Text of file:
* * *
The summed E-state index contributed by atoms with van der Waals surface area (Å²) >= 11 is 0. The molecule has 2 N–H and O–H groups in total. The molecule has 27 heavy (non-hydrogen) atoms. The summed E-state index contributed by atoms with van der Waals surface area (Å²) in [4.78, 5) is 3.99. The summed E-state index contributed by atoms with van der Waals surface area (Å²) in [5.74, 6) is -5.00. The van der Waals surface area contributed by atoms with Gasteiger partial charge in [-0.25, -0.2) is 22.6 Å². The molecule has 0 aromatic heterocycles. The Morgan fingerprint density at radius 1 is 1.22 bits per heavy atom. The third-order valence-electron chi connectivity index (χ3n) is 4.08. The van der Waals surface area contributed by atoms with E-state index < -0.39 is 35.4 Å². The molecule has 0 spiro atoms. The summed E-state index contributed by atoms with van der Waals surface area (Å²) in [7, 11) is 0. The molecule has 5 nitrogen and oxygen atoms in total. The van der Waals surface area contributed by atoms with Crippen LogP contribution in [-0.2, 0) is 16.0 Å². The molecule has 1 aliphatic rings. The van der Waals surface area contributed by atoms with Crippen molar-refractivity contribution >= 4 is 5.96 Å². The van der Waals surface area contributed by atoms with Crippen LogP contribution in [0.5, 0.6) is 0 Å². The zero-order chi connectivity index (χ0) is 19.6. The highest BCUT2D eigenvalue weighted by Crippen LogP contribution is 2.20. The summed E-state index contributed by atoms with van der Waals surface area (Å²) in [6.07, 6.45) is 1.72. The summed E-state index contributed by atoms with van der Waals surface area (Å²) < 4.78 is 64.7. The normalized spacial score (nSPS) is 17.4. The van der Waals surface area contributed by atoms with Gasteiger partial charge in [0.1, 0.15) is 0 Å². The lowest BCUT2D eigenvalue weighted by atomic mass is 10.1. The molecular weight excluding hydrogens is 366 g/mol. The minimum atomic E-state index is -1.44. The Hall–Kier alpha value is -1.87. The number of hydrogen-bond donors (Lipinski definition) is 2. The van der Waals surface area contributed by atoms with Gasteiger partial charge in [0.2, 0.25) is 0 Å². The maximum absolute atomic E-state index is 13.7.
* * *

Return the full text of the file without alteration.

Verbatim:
The summed E-state index contributed by atoms with van der Waals surface area (Å²) >= 11 is 0. The molecule has 2 N–H and O–H groups in total. The molecule has 27 heavy (non-hydrogen) atoms. The summed E-state index contributed by atoms with van der Waals surface area (Å²) in [4.78, 5) is 3.99. The summed E-state index contributed by atoms with van der Waals surface area (Å²) in [5.74, 6) is -5.00. The van der Waals surface area contributed by atoms with Gasteiger partial charge in [-0.25, -0.2) is 22.6 Å². The molecule has 0 aromatic heterocycles. The Morgan fingerprint density at radius 1 is 1.22 bits per heavy atom. The third-order valence-electron chi connectivity index (χ3n) is 4.08. The van der Waals surface area contributed by atoms with E-state index < -0.39 is 35.4 Å². The molecule has 0 spiro atoms. The summed E-state index contributed by atoms with van der Waals surface area (Å²) in [7, 11) is 0. The molecule has 5 nitrogen and oxygen atoms in total. The van der Waals surface area contributed by atoms with Crippen LogP contribution in [-0.2, 0) is 16.0 Å². The molecule has 1 aliphatic rings. The van der Waals surface area contributed by atoms with Crippen molar-refractivity contribution >= 4 is 5.96 Å². The van der Waals surface area contributed by atoms with Crippen LogP contribution in [0.5, 0.6) is 0 Å². The zero-order chi connectivity index (χ0) is 19.6. The highest BCUT2D eigenvalue weighted by Crippen LogP contribution is 2.20. The summed E-state index contributed by atoms with van der Waals surface area (Å²) in [6.07, 6.45) is 1.72. The summed E-state index contributed by atoms with van der Waals surface area (Å²) < 4.78 is 64.7. The normalized spacial score (nSPS) is 17.4. The van der Waals surface area contributed by atoms with Gasteiger partial charge in [0.1, 0.15) is 0 Å². The lowest BCUT2D eigenvalue weighted by atomic mass is 10.1. The molecular weight excluding hydrogens is 366 g/mol. The minimum atomic E-state index is -1.44. The Hall–Kier alpha value is -1.87. The number of hydrogen-bond donors (Lipinski definition) is 2. The van der Waals surface area contributed by atoms with Gasteiger partial charge in [0.2, 0.25) is 0 Å². The maximum absolute atomic E-state index is 13.7.